Responding to today's publication of the Government's green paper on discrimination law, Kate Jopling, head of public affairs at Help the Aged, said:
"There are still gaping holes in legal protection against age discrimination which must be closed and today's green paper gives us a real opportunity to tackle these.
"This Government has made huge leaps forward in delivering equality for race, gender and disability, and more recently sexual orientation, religion and belief. It is a disgrace that older people have been left lagging so far behind. We're living in an ageing society where older people are the only growing part of our population - and yet age discrimination stops them playing their full part in society."
"A new Help the Aged report, 'Spotlight on Older People' launching tomorrow, tells us that 73% of people recognise age discrimination as a daily reality for older people. It stops them buying financial services, sees their needs overlooked in healthcare, and means they face patronising attitudes and damaging prejudice.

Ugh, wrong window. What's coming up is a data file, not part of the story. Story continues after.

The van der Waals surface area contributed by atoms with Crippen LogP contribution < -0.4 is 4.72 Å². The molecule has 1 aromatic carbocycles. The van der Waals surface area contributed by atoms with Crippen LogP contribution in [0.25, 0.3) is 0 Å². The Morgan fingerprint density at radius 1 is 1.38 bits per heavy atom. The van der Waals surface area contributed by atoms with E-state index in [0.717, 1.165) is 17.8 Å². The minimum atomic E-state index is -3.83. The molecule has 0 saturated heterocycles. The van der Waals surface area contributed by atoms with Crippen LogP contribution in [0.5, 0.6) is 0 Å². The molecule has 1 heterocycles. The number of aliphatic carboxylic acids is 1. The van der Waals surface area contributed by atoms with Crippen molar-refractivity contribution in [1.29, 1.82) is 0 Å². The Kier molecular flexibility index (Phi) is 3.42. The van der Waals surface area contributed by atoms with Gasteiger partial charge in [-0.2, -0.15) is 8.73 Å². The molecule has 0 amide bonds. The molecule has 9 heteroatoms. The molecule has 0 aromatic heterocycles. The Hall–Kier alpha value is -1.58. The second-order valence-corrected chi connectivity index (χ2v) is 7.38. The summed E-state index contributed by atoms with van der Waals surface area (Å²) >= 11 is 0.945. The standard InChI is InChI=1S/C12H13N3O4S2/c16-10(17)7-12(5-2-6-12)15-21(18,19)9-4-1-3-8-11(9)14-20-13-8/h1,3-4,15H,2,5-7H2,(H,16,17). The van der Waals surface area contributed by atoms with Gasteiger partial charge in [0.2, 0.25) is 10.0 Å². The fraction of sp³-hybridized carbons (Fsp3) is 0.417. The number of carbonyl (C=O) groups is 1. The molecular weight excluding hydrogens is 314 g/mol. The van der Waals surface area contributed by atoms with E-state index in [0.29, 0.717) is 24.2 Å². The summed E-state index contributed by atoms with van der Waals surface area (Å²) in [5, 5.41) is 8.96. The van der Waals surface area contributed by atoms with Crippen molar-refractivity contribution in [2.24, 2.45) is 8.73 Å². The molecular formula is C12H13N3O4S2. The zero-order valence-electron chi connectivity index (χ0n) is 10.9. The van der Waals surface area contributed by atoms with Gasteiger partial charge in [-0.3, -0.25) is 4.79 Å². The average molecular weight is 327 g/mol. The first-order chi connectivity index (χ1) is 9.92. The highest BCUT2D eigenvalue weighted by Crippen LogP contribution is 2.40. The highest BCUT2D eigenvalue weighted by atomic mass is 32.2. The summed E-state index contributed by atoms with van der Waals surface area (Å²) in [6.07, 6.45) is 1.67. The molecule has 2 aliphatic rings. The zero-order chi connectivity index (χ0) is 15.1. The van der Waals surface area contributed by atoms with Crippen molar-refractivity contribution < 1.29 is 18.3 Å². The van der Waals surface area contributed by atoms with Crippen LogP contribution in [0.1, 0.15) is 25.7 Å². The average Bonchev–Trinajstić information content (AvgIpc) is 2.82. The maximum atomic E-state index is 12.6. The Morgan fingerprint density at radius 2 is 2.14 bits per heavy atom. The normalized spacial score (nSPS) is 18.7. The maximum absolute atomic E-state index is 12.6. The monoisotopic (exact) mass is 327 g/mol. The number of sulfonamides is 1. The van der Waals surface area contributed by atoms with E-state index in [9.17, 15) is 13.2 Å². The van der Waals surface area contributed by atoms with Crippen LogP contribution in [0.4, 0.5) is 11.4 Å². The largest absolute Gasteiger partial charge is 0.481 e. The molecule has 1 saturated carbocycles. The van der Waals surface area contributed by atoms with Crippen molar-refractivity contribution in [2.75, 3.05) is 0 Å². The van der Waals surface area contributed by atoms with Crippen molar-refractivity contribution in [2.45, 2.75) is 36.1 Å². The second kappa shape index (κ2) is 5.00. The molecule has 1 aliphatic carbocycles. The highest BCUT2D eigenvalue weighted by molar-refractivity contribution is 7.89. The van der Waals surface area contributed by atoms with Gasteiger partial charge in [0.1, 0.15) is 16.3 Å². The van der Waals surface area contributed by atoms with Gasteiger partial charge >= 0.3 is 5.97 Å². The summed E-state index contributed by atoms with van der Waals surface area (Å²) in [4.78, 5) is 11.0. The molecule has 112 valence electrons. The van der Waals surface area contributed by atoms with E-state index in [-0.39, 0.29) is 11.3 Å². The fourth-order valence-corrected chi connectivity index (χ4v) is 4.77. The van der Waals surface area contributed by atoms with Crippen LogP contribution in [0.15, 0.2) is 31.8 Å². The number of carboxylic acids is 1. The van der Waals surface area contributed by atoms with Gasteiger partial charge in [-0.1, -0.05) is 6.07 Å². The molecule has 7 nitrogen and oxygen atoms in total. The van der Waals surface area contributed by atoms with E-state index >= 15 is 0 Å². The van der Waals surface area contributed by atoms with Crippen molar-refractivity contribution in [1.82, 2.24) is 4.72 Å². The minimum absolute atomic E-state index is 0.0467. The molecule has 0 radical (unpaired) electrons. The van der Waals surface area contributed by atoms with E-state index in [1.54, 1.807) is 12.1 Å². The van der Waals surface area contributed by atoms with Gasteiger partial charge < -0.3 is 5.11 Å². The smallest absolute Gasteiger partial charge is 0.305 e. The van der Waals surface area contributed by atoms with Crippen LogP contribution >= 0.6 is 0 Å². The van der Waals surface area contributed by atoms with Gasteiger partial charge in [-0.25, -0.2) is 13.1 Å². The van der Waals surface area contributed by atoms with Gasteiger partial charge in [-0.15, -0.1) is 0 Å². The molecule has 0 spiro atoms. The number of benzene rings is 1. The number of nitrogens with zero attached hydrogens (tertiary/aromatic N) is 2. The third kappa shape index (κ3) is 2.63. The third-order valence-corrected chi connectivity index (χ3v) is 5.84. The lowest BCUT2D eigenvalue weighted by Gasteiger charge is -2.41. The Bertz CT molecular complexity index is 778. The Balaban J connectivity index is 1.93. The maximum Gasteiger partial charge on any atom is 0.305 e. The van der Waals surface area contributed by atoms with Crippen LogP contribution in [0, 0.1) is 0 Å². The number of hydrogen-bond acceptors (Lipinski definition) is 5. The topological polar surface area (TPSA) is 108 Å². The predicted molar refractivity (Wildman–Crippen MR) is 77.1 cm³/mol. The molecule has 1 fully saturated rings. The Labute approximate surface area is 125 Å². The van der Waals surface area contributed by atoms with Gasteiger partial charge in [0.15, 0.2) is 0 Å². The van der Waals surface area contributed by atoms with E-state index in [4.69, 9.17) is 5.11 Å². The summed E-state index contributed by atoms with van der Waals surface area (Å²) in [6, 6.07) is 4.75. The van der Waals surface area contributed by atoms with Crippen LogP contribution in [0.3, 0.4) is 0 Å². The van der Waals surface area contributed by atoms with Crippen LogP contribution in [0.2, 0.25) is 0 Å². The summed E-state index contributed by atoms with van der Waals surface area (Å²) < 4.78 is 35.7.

"Age discrimination still remains rife in our national health service, despite a government pledge as far back as 2001 to root it out. When compared with a 65-69 year-old, a woman aged 80 or older is five and a half times less likely to receive triple assessment for operable breast cancer and 40 times less likely to undergo surgery. And whilst the insurance industry says it values the grey pound, older people are three times more likely than younger people to be refused insurance. Surely this is reason enough for legislation."
"Without new law, older people will be left without any way of challenging the unacceptable behaviour they experience every day . The Government must take the historic opportunity of a Single Equality Act to address this gross injustice."